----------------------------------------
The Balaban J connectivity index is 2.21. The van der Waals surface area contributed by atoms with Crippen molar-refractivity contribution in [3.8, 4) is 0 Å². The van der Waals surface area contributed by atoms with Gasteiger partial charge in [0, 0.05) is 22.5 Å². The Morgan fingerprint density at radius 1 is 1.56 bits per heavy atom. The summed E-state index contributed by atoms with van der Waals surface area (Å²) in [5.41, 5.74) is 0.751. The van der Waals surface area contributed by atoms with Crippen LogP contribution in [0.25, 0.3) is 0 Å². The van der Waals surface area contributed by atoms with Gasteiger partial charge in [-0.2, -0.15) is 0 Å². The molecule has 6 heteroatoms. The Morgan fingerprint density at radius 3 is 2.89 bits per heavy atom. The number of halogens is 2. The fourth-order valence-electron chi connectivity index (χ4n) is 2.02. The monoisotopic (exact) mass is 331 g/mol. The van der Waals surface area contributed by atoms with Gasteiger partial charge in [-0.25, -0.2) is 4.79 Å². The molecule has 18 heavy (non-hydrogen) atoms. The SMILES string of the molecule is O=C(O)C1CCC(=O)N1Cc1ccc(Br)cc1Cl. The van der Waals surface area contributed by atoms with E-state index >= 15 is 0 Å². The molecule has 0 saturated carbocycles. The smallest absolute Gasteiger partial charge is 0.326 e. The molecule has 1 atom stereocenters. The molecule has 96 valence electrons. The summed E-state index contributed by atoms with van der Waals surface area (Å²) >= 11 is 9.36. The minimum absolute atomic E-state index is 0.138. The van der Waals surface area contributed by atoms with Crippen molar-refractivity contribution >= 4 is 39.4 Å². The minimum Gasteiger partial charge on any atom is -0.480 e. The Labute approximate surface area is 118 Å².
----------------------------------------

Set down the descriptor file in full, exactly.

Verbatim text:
The Balaban J connectivity index is 2.21. The van der Waals surface area contributed by atoms with Crippen molar-refractivity contribution in [3.8, 4) is 0 Å². The van der Waals surface area contributed by atoms with Gasteiger partial charge in [0, 0.05) is 22.5 Å². The Morgan fingerprint density at radius 1 is 1.56 bits per heavy atom. The summed E-state index contributed by atoms with van der Waals surface area (Å²) in [5.41, 5.74) is 0.751. The van der Waals surface area contributed by atoms with Crippen LogP contribution in [0.25, 0.3) is 0 Å². The van der Waals surface area contributed by atoms with Gasteiger partial charge in [-0.2, -0.15) is 0 Å². The molecule has 6 heteroatoms. The Morgan fingerprint density at radius 3 is 2.89 bits per heavy atom. The number of halogens is 2. The fourth-order valence-electron chi connectivity index (χ4n) is 2.02. The monoisotopic (exact) mass is 331 g/mol. The van der Waals surface area contributed by atoms with Gasteiger partial charge in [-0.25, -0.2) is 4.79 Å². The molecule has 18 heavy (non-hydrogen) atoms. The SMILES string of the molecule is O=C(O)C1CCC(=O)N1Cc1ccc(Br)cc1Cl. The van der Waals surface area contributed by atoms with E-state index >= 15 is 0 Å². The molecule has 0 saturated carbocycles. The smallest absolute Gasteiger partial charge is 0.326 e. The molecule has 1 atom stereocenters. The molecule has 96 valence electrons. The summed E-state index contributed by atoms with van der Waals surface area (Å²) >= 11 is 9.36. The minimum absolute atomic E-state index is 0.138. The van der Waals surface area contributed by atoms with Crippen molar-refractivity contribution >= 4 is 39.4 Å². The minimum Gasteiger partial charge on any atom is -0.480 e. The Labute approximate surface area is 118 Å².